For instance, Sagittarius A* (pronounced “Sagittarius A Star”) in the center of our own Milky Way galaxy.
Astronomers have detected many active galactic nuclei like quasars around the universe, but Sagittarius A* is on the quiet side despite being four million times more massive than the sun.
However, it became apparent over the course of about two and a half hours that the source was variable and was, in fact, Sagittarius A*.
At its peak, Sagittarius A* was 75 times brighter than usual in infrared.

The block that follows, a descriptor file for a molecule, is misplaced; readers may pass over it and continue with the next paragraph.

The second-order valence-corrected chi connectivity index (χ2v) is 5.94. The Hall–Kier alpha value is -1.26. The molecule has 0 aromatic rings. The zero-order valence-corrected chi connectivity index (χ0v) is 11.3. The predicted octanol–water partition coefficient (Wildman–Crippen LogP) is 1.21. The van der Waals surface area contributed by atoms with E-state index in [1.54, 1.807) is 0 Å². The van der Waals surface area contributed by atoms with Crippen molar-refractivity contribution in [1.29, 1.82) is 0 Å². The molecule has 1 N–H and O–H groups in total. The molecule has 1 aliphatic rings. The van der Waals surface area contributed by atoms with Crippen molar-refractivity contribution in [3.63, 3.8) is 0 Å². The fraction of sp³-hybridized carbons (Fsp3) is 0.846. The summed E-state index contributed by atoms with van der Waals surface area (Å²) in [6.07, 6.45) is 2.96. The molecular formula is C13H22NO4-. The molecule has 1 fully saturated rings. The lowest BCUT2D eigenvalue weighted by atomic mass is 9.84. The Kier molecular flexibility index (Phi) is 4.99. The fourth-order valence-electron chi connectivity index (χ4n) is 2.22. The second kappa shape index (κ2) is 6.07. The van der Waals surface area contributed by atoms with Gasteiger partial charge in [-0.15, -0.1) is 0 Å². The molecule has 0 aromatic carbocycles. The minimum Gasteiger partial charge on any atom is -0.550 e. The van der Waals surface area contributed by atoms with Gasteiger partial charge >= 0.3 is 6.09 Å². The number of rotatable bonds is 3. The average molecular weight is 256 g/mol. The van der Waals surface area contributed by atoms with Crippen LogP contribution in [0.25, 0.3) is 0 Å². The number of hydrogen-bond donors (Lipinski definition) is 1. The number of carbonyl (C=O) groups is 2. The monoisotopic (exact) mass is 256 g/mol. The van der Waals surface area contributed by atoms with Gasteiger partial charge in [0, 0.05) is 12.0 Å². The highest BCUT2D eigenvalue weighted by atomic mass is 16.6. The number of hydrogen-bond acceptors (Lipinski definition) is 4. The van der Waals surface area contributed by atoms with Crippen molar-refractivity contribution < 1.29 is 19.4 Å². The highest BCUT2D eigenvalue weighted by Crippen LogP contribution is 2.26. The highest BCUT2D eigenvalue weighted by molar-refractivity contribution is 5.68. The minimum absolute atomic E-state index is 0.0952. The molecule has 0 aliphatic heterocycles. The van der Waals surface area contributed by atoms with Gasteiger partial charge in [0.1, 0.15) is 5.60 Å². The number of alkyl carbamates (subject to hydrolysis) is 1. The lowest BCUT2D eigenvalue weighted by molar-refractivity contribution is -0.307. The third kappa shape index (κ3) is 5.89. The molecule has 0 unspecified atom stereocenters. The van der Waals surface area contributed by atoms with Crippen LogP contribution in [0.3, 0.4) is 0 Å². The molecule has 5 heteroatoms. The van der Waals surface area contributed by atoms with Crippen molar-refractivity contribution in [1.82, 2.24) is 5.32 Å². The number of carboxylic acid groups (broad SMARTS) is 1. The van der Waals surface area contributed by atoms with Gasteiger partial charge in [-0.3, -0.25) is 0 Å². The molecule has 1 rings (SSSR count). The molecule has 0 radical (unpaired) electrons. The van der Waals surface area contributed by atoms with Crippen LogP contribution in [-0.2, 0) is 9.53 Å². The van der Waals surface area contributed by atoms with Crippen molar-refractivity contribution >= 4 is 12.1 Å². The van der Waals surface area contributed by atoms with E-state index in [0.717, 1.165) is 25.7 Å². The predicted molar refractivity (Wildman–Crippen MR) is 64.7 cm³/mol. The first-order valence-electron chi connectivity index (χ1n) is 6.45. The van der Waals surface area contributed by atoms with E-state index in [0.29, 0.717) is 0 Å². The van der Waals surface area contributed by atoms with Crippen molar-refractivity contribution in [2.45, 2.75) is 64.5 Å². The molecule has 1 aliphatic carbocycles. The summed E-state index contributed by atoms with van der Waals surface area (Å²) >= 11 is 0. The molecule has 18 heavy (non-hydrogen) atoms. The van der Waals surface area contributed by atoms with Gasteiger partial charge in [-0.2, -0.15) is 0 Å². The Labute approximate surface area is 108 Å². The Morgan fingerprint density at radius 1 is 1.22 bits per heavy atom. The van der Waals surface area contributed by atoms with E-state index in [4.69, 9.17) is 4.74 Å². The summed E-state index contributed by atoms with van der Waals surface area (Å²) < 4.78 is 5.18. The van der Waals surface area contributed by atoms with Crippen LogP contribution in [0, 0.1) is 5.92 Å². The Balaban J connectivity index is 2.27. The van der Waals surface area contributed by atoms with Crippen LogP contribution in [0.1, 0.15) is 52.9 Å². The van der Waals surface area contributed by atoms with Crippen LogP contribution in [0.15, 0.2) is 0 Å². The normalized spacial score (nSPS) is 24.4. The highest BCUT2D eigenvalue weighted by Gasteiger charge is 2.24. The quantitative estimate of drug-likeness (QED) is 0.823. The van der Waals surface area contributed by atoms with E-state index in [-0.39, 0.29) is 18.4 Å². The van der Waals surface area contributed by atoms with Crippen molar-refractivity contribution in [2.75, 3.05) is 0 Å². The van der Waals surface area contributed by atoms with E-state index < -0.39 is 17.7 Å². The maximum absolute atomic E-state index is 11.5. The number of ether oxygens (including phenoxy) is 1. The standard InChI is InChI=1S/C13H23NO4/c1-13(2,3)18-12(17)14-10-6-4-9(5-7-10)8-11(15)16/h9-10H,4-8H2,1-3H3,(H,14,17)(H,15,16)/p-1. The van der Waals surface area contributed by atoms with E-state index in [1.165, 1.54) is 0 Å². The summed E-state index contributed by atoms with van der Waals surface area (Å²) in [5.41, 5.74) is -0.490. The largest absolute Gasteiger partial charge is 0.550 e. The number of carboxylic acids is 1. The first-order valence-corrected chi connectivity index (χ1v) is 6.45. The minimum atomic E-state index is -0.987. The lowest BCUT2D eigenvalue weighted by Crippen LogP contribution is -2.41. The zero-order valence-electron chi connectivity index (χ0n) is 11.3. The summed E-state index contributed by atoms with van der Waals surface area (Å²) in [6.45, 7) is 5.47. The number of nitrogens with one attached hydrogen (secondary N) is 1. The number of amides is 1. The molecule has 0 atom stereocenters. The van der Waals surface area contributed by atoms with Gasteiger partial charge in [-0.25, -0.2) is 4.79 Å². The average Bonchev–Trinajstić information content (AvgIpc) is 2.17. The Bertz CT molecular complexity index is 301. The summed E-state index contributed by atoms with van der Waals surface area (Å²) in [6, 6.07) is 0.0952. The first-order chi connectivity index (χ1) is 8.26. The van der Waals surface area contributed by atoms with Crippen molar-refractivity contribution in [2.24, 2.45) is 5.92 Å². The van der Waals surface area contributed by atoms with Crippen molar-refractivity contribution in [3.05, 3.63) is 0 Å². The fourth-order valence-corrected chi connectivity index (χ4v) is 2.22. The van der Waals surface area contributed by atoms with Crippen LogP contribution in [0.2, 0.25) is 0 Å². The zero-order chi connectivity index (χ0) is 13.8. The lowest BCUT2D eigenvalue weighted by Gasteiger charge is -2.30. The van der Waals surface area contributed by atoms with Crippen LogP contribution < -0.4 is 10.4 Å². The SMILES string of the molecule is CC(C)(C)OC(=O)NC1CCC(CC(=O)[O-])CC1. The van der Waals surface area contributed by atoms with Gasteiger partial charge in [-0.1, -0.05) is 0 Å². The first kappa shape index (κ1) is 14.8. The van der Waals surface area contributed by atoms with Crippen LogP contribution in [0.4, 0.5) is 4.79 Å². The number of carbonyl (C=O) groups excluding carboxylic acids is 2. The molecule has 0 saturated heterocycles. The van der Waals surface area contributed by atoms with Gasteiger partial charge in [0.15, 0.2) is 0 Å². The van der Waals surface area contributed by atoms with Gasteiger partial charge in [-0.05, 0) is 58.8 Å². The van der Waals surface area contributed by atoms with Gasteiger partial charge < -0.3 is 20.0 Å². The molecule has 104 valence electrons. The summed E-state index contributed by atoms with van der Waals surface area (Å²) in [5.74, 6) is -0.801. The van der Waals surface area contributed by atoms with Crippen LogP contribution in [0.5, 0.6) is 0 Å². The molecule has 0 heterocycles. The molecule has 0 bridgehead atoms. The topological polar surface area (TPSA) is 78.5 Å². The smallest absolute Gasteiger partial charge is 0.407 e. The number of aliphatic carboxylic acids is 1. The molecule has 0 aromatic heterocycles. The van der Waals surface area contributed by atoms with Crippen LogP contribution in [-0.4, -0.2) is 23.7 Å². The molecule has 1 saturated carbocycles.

Scientists have been watching Sagittarius A* for decades, but no one was sure what to make of it for much of that time; it was just a strong X-ray source deep in the Milky Way.
In the late 1990s and early 2000s, studies of objects near Sagittarius A* demonstrated it had a strong gravity explained best by a supermassive black hole.
Today, the evidence for Sagittarius A* as the gravitational center of the Milky Way is quite solid.